As part of the United States’ history of racism, Americans of African descent have had to endure the subsets of hundreds of years of being thought of as less than a person and treated like animals. That’s a difficult reality to grapple with, and a fact that all too often, some would rather dismiss than acknowledge as legitimate.
Since the 1600s, epithets like monkey, n*gger, darkie, coon, and more, have been used to denigrate brown people to less than their white counterparts. Additionally, systemic measures such as voting laws, discriminatory practices in housing/employment, disparities in the criminal justice system, and more have also been used to widen the divide between what it means to have white skin and what it means to have brown skin of any shade in America.
In that same vein excuses like “they all look the same to me,” have been used by accusers and law enforcement officials alike, to justify wrongful arrests/imprisonment, police brutality, and more. It must have been a little bit of “they all look alike” and a little bit of abuse of authority that landed Atlanta resident Warren Hill in a situation that he says has left him with horrible scars, both mental and physical.
According to Hill, he was mistaken for a suspect in a domestic violence matter. That case of mistaken identity led to Hill being chased, run over and subsequently arrested by an officer from the Atlanta Police Department.
Terrified from the feeling that it’s open season on unarmed brown men, as well as by the abundance of shootings by police nationwide, Hill admits to having run from the officer when he realized he was being pursued. However, Hill says that fleeing, under those circumstances, was in no way reason to have been mercilessly run down as he was.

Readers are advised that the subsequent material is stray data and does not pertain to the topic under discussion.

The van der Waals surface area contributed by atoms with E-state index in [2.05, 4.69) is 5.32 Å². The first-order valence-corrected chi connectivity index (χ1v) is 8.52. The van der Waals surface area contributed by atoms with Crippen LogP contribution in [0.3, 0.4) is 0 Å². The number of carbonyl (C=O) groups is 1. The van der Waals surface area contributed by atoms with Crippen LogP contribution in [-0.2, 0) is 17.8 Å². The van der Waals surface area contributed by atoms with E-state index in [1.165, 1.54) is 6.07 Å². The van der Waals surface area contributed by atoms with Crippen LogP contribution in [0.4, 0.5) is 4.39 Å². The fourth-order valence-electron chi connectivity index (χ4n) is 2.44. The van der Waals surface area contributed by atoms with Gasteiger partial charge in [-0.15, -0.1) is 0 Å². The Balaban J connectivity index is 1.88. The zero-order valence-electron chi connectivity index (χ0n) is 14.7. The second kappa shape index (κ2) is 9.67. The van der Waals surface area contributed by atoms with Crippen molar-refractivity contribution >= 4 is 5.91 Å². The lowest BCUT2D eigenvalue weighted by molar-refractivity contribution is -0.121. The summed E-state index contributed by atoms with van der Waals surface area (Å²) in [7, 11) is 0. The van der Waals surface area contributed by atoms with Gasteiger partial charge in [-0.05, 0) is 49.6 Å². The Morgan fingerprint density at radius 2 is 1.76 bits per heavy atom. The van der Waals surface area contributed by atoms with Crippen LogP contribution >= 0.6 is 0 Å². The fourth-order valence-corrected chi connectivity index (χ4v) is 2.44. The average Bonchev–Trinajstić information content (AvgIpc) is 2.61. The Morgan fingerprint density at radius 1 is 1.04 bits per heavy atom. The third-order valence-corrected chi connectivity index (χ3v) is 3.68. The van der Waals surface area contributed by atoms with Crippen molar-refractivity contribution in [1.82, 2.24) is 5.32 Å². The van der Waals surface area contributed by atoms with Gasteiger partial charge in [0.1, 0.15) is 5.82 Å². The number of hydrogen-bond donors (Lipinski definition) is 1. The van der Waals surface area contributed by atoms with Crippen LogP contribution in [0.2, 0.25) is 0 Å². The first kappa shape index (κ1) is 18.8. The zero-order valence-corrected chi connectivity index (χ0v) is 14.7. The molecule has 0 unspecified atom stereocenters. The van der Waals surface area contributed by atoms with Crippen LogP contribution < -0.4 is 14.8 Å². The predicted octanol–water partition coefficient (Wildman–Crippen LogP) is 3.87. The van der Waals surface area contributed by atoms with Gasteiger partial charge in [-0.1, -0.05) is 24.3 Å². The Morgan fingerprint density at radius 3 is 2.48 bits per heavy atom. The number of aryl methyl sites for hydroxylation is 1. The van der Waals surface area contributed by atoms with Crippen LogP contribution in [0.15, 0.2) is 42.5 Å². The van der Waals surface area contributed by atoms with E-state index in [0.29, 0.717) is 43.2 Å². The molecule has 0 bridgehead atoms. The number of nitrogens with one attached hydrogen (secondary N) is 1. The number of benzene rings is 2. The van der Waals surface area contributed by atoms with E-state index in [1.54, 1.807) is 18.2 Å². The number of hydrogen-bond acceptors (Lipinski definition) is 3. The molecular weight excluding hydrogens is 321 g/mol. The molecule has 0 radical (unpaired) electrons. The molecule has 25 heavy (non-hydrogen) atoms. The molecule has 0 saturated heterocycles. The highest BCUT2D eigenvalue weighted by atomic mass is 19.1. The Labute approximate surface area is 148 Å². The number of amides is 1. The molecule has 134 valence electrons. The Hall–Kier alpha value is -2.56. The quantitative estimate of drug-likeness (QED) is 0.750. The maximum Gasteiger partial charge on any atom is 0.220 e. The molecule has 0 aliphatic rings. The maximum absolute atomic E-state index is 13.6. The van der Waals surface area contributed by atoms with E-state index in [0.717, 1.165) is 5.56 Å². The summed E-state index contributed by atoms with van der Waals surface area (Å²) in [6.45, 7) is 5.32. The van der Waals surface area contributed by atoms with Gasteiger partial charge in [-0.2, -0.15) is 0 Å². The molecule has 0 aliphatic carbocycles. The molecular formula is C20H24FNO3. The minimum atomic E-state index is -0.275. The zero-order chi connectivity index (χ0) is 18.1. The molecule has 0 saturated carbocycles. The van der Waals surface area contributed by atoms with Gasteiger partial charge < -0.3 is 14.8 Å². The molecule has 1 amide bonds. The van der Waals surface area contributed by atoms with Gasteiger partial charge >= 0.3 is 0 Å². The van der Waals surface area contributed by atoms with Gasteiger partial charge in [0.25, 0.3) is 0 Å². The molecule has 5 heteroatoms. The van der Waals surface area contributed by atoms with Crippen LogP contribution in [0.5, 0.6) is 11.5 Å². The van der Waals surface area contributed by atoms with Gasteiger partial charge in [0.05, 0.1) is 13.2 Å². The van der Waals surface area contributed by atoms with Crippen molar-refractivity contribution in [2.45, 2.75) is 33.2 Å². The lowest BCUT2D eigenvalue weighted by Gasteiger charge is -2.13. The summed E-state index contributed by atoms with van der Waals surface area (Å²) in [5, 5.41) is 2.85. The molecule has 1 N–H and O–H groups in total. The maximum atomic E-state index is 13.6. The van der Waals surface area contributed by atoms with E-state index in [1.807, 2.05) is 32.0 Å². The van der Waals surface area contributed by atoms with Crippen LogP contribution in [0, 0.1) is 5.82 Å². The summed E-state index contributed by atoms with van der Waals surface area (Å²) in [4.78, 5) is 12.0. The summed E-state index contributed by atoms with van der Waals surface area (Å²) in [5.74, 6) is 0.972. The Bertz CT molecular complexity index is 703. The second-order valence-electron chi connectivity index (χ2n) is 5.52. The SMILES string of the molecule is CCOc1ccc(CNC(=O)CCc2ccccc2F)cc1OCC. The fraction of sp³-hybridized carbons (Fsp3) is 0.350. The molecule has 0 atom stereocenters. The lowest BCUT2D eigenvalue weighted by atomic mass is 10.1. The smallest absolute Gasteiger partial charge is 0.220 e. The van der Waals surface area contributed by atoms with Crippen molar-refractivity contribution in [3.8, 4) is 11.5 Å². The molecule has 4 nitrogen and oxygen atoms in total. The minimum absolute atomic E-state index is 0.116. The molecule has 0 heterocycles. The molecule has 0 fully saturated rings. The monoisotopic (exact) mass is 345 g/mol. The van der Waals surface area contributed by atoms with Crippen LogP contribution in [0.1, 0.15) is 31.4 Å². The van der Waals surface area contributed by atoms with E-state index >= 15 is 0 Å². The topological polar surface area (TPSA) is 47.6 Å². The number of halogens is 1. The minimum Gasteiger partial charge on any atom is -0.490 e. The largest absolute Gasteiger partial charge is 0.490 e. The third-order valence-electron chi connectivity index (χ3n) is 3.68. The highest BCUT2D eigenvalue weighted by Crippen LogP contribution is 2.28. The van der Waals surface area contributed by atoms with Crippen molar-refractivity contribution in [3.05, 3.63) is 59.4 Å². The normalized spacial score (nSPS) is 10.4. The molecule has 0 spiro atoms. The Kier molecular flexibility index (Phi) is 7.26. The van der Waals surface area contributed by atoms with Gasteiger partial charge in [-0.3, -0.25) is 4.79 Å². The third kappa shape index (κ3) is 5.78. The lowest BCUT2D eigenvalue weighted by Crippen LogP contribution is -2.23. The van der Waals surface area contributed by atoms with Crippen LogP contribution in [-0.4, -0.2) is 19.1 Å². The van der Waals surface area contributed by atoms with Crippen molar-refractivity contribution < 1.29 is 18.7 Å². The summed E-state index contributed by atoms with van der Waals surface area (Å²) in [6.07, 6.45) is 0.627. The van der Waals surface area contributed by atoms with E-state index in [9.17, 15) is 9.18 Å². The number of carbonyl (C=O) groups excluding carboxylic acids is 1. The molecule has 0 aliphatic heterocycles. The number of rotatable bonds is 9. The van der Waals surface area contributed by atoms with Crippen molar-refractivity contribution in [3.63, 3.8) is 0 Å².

Adding insult to injury, Hill was ultimately arrested or an old warrant for driving with a broken tail light and failing to appear in court. Yes, after he says he was run over, Hill was still taken into custody for what some may say are two frivolous offenses that could’ve been addressed in less restrictive ways.
Hill can’t believe how he was treated:
‘I was trying to get away from the cops and I was scared of the cops, so I ran. So they thought I was the suspect and ran me down like a dog or an animal.’
As for how he is feeling, Hill reports that he is in as much pain physically as he is emotionally:
‘It hurt bad. My head, my neck, my back, my whole body. You get hit by a car, what do you think is going to happen?’
For their part in roughing up an innocent man over mistaken identity and a broken tail light, the Atlanta Police state that the officer involved has been placed on administrative leave pending further investigation. No additional comment was given by the department.
WSB-TV’s coverage of the story may be viewed, below:
Featured Image screengrab via WSB-TV Atlanta.
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